fbpx

Could COVID-19 End the Government Monopoly on Education?

The corona virus pandemic has been horrible news, most of them because all the deaths and suffering that has created. 

In the education space we can find a silver lining in to the dark. We believe that the virus pressured on Americas Government school monopoly. Since the pandemic started we have seen many people switching from public schools to online homeschooling.

Matthew Hennessey, wrote an article in the Wall Street Journal, explaining how the coronavirus may produce a permanent expansion of homeschooling:

Most students will return to traditional classrooms when the crisis passes. But some families—perhaps many—will…decide that homeschooling is not only a plausible option, but a superior one. …An economy of high-quality online educational materials has sprouted in the past decade. All you need is a laptop, headphones and a quiet corner of the house, and your kid can study everything from calculus to ancient Greek. …Education has managed to stave off innovation for a variety of reasons. Inertia is one—most people have a hard time reimagining something as basic as school. …Teachers unions are politically strong and uninterested in anything that threatens their power. But now the pandemic…can shake up the established order… If more Americans come to see the viability and value of home education, it could be a silver lining in a very dark cloud. Private schools also provide a superior alternative to the government’s monopoly system.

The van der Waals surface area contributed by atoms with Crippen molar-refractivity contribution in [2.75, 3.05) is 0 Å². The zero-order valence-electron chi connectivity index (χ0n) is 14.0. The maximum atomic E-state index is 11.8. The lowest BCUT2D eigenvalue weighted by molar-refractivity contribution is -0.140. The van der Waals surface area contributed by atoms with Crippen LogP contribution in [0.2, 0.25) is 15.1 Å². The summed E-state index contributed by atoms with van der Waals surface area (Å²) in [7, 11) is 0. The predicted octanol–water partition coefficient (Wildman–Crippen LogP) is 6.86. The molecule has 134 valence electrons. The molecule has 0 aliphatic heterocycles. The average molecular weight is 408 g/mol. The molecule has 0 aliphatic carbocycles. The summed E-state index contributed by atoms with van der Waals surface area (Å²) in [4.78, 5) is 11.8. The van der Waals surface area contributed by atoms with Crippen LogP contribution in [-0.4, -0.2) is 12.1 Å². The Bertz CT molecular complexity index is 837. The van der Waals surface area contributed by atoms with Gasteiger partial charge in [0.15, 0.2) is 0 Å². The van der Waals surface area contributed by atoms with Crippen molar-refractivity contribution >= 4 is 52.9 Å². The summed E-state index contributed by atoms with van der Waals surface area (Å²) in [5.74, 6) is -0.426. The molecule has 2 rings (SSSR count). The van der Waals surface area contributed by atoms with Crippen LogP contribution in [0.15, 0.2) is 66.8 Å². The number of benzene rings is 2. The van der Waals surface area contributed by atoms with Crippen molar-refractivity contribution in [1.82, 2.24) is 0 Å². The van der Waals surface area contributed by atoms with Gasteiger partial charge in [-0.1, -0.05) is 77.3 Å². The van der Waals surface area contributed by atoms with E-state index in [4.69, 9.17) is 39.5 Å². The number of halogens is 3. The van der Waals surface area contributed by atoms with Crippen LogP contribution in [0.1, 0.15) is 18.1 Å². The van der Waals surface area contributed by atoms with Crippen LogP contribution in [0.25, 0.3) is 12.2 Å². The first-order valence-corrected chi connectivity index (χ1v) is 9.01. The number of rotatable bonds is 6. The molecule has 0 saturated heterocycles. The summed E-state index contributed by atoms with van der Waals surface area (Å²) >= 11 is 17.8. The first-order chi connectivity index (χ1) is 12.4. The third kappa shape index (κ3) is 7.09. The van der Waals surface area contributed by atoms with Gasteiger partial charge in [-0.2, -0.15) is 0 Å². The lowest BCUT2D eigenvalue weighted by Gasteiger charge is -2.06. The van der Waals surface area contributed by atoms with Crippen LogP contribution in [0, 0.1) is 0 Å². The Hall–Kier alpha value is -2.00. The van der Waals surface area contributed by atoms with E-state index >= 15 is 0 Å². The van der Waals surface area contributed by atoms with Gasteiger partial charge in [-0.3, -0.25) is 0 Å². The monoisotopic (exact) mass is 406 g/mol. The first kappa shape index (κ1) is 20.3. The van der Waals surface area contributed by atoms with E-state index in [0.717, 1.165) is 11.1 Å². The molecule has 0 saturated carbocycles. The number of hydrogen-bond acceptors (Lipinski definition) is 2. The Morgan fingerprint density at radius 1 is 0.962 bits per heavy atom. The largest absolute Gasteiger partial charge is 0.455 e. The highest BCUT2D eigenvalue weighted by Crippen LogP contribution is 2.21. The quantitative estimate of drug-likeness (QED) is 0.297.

We think that wat he wrote was true before the pandemic and it is even more true today. 

In a report from the New York Times we found out that:

Public schools plan to open not at all or just a few days a week, while many neighboring private and charter schools are opening full time. …the ways in which private schools are reopening show it can be done with creative ideas…reopening plans are just another way the pandemic has widened gaps in education. Private and charter schools are able to offer much more robust online learning than public schools. 

We also researched a nationally representative survey conducted by Ipsos Public Affairs and found out that private and charter schools are substantially more likely to continue providing students with meaningful education services during the lockdown than traditional public schools. …Private and charter schools are about 20 percent more likely to introduce new content to their students during the lockdown. …Parents of children in private and charter schools were at least 50 percent more likely to report being “very satisfied” with the instruction provided during the lockdown than parents of children in traditional public schools. …